The possibility of Ireland being the first country to legalise same sex marriage by popular vote is something for Ireland to be very proud of. Once same sex marriage is a part of the constitution it is protected from easy changes and can only be altered by another referendum. The biggest hurdle now will be to get out the vote, particularly those who may not normally vote but feel strongly about same sex marriage. This is far more important than worrying about shy no voters or the possible inaccuracies of opinion polls. History has shown that low turnout can sway referendums in ways that the majority of the population didn’t necessarily want such as with the Nice Treaty. If people vote and don’t take the Yes vote support for granted, then Friday will be a historic moment for Irish politics. 

Photo: Getty
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Jeremy Corbyn sat down on train he claimed was full, Virgin says

The train company has pushed back against a viral video starring the Labour leader, in which he sat on the floor.

Seats were available on the train where Jeremy Corbyn was filmed sitting on the floor, Virgin Trains has said.

On 16 August, a freelance film-maker who has been following the Labour leader released a video which showed Corbyn talking about the problems of overcrowded trains.

“This is a problem that many passengers face every day, commuters and long-distance travellers. Today this train is completely ram-packed,” he said. Is it fair that I should upgrade my ticket whilst others who might not be able to afford such a luxury should have to sit on the floor? It’s their money I would be spending after all.”

Commentators quickly pointed out that he would not have been able to claim for a first-class upgrade, as expenses rules only permit standard-class travel. Also, campaign expenses cannot be claimed back from the taxpayer. 

Today, Virgin Trains released footage of the Labour leader walking past empty unreserved seats to film his video, which took half an hour, before walking back to take another unreserved seat.

"CCTV footage taken from the train on August 11 shows Mr Corbyn and his team walked past empty, unreserved seats in coach H before walking through the rest of the train to the far end, where his team sat on the floor and started filming.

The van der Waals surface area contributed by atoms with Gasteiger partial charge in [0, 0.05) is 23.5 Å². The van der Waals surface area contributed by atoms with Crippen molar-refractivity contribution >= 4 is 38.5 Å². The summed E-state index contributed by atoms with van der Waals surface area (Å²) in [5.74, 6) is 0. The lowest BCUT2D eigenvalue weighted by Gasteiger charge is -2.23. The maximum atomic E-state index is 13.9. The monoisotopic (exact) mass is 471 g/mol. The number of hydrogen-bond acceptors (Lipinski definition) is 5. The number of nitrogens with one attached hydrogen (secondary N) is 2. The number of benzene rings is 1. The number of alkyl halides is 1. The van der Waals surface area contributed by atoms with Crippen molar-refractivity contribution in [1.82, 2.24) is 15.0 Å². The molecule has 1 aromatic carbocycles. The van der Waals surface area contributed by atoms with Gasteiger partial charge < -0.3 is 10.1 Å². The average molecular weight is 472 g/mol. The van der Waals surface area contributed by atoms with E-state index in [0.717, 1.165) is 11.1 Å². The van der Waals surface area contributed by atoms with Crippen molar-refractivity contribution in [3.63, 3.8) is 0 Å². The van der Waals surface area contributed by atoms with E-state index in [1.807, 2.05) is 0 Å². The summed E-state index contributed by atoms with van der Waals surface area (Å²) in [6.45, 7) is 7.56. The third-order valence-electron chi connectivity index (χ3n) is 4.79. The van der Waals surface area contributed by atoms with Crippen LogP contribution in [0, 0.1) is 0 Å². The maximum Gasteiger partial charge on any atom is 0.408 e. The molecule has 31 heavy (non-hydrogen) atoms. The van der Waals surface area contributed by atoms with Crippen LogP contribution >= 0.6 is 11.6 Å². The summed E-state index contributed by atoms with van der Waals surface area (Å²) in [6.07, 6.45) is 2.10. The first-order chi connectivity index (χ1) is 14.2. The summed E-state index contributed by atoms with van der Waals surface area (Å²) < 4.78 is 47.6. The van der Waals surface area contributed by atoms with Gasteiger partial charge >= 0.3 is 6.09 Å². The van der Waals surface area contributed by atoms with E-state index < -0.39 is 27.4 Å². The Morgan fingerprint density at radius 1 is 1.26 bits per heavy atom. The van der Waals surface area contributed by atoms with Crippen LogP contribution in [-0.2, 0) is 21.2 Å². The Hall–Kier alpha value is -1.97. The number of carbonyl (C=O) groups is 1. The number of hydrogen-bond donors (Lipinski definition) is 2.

"The same footage then shows Mr Corbyn returning to coach H and taking a seat there, with the help of the onboard crew, around 45 minutes into the journey and over two hours before the train reached Newcastle.

"Mr Corbyn’s team carried out their filming around 30 minutes into the journey. There were also additional empty seats on the train (the 11am departure from King’s Cross) which appear from CCTV to have been reserved but not taken, so they were also available for other passengers to sit on."

A Virgin spokesperson commented: “We have to take issue with the idea that Mr Corbyn wasn’t able to be seated on the service, as this clearly wasn’t the case.

A spokesman for the Corbyn campaign told BuzzFeed News that the footage was a “lie”, and that Corbyn had given up his seat for a woman to take his place, and that “other people” had also sat in the aisles.

Owen Smith, Corbyn's leadership rival, tried a joke:

But a passenger on the train supported Corbyn's version of events.

Both Virgin Trains and the Corbyn campaign have been contacted for further comment.

UPDATE 17:07

A spokesperson for the Jeremy for Labour campaign commented:

“When Jeremy boarded the train he was unable to find unreserved seats, so he sat with other passengers in the corridor who were also unable to find a seat. 

"Later in the journey, seats became available after a family were upgraded to first class, and Jeremy and the team he was travelling with were offered the seats by a very helpful member of staff.

"Passengers across Britain will have been in similar situations on overcrowded, expensive trains. That is why our policy to bring the trains back into public ownership, as part of a plan to rebuild and transform Britain, is so popular with passengers and rail workers.”

A few testimonies from passengers who had their photos taken with Corbyn on the floor can be found here